One myth of investment is that active and passive investment strategies are so distinct that investors must choose one or the other. The reality is that active expertise can potentially enhance the returns of investors committed to a passive, index-linked strategy. The objective of our model - the first of its kind in Japan - is to contribute to index returns through engagement, targeting companies with both high index weights and considerable potential to benefit from constructive engagement. 

The advantages of such an integrated model is that it combines the best of passive and active strategies. A passive approach need not consider economic or business cycles so it’s easier to make long-term commitments, while an active approach has little tolerance for downward cycles - i.e. underperformance - and offers the freedom to give up on engagement by selling the shares.  

We can apply the traditional active investing skills of fundamental analysis and stock selection to identify company-specific issues and choose engagement targets, with the objective of partnering with companies to incorporate changes that improve performance and valuations. This combination of passive portfolio management and active engagement is particularly adept at exploiting large cap ‘value trap’ situations, where a company’s underperformance can drag down its index.  

Before engaging, we first estimate a target company’s potential fair value, or the scale of deviation from what we believe is its reasonable fair value, i.e. the value gap. A company has unappreciated value when its market value is far below its reasonable fair value over a long period of time. In these cases, we look for problems the company might have in communicating with the market. We also look for cases of unacceptable value, when a company’s return on capital is far below its cost of capital, and we offer our advice for why this might be.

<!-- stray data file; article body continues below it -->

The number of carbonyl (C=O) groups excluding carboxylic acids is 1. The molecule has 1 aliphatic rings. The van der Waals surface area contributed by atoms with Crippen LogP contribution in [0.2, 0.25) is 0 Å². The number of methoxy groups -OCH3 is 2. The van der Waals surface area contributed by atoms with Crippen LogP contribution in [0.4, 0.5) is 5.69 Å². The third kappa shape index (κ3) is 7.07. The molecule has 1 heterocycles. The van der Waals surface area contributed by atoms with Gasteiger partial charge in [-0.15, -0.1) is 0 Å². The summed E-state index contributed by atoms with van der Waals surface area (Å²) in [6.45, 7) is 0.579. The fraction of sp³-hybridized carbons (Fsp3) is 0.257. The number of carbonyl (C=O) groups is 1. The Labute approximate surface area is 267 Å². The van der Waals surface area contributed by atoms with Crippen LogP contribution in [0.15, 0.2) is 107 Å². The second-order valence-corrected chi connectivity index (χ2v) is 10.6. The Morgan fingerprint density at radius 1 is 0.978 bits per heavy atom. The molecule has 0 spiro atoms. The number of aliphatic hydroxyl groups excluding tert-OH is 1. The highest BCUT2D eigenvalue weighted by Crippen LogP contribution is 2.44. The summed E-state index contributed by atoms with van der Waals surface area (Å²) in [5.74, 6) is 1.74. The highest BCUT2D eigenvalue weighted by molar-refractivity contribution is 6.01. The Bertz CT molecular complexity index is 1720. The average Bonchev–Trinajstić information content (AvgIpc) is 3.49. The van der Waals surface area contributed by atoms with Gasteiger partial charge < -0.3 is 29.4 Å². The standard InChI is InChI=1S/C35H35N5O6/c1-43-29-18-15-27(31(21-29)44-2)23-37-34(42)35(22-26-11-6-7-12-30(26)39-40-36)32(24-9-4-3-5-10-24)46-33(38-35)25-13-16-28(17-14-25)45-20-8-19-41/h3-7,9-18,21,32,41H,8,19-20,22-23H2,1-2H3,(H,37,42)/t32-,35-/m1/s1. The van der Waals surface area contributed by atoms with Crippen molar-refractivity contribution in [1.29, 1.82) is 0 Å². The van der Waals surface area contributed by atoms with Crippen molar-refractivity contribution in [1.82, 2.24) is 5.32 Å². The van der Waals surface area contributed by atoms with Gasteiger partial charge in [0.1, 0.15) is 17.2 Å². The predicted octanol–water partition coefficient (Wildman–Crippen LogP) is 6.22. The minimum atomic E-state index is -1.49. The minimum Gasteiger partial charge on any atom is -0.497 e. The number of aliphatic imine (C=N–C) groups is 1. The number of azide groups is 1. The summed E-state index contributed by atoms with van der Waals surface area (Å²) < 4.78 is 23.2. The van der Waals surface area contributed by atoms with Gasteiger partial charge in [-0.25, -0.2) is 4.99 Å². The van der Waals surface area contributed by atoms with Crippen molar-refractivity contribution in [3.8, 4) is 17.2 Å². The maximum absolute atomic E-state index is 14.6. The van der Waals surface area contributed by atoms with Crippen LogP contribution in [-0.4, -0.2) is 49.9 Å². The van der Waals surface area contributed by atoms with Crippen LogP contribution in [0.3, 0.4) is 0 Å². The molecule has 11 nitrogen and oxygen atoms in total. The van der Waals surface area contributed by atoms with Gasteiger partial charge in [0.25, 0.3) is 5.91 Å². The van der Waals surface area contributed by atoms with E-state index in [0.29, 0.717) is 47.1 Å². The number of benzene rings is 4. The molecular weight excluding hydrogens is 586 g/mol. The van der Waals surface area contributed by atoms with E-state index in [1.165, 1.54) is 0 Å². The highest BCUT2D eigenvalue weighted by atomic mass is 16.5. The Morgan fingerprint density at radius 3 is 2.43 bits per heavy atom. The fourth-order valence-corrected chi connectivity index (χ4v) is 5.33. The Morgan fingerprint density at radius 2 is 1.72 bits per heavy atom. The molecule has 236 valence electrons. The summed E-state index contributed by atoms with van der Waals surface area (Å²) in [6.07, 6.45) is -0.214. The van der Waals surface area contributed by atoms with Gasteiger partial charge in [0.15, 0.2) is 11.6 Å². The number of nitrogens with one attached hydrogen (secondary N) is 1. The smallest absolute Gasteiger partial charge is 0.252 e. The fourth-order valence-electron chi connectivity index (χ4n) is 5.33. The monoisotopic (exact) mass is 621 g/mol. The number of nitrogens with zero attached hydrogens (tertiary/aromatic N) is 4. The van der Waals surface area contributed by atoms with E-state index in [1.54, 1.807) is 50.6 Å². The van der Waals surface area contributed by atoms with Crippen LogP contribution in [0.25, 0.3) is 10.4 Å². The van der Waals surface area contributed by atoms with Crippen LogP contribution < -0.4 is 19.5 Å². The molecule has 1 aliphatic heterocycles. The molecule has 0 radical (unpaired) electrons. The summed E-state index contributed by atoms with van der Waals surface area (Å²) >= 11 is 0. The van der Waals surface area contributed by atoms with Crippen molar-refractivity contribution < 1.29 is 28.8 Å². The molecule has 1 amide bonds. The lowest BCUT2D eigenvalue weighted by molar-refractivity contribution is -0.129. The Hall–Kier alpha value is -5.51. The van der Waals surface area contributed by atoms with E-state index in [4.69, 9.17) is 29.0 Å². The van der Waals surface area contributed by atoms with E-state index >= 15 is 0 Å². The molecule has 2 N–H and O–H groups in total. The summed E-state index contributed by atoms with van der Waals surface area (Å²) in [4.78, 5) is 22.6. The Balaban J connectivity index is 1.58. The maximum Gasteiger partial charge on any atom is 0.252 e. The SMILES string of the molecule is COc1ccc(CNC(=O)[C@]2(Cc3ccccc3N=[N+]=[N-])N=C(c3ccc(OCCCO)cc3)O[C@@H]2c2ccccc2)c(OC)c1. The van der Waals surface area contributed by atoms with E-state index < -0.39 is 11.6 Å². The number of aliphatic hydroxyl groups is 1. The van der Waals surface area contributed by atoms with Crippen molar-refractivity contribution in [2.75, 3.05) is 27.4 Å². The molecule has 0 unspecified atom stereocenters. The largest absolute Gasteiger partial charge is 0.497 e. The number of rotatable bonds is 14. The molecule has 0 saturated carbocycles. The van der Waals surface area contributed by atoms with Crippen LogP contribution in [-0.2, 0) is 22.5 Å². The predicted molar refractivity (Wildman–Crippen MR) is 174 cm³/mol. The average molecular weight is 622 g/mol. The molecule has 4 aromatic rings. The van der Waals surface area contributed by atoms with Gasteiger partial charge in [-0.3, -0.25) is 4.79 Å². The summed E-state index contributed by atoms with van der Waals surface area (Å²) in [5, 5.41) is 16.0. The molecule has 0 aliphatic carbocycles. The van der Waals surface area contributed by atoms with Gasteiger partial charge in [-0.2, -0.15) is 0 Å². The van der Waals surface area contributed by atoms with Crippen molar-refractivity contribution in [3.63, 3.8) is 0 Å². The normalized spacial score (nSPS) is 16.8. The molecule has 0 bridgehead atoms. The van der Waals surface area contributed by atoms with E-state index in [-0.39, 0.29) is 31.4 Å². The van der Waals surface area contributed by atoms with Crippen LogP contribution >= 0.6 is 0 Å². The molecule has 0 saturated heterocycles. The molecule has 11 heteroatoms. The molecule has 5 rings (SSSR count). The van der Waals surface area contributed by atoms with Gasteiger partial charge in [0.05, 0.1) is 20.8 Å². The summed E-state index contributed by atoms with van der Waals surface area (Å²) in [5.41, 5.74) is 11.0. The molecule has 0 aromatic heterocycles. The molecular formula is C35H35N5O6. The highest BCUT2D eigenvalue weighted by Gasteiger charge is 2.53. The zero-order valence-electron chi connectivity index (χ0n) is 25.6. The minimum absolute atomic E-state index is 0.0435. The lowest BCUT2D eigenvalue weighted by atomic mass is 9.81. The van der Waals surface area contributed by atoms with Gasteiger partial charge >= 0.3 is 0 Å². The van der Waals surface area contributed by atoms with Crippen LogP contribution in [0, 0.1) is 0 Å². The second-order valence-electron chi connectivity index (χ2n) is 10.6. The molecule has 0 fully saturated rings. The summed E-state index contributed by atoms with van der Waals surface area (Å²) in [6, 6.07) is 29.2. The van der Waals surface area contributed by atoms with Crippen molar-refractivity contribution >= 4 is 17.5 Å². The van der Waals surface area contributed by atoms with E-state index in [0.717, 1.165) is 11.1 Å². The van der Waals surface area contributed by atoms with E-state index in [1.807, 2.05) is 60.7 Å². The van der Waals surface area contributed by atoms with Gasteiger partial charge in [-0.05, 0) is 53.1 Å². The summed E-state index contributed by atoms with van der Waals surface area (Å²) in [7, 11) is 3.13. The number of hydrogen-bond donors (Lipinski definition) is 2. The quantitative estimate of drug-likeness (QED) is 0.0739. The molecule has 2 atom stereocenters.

A key characteristic of our engagement is that it is discreet. We do not seek to make our analysis public, and we prioritise face-to-face meetings rather than issuing open letters to boards with our recommendations. One clear sign that companies value the potential impact of our engagement is that they are increasingly taking the onus to initiate engagement meetings with us. 

Source: Fidelity International, December 2018

We can't relax

Since 2015, when Japan introduced its Corporate Governance Code and revised its Companies Act, we have seen other signs of progress including better cross-division communication within companies, particularly between investor relations, legal, finance, corporate planning, and other departments. We are also now witnessing more engagement with external directors, as well as an interactive loop of ‘dialogue - feedback - action - dialogue’ to put changes in motion and assess their impact. 

But there are still several areas for improvement. Although growing numbers of companies are proactively working on enhancements, the dispersion among companies from ‘continuously pursuing best practice’ to ‘doing the bare minimum’ is widening. We can’t relax until we reach the tipping point and best practice becomes widely adopted. A perception gap remains between companies and investors, and there is still a focus on ‘obligation-oriented’ governance rather than true ‘growth-oriented’ governance.   

Moreover, while engagement activities are reported by asset managers, their outcome in the form of enhanced corporate value can be hard to discern. We therefore need to continue to provide clear monitoring points and measure the value added, which is one of the cornerstones of our approach through our ‘value creation diagnosis’ reports.  

We expect Japan’s regulatory reform to continue to provide a supportive environment for constructive dialogue and change. When it comes to engagement, what is good for companies is also good for long-term investors, leading to greater transparency and sustainability, and potentially higher returns.

Hiroki Sampei

Hiroki Sampei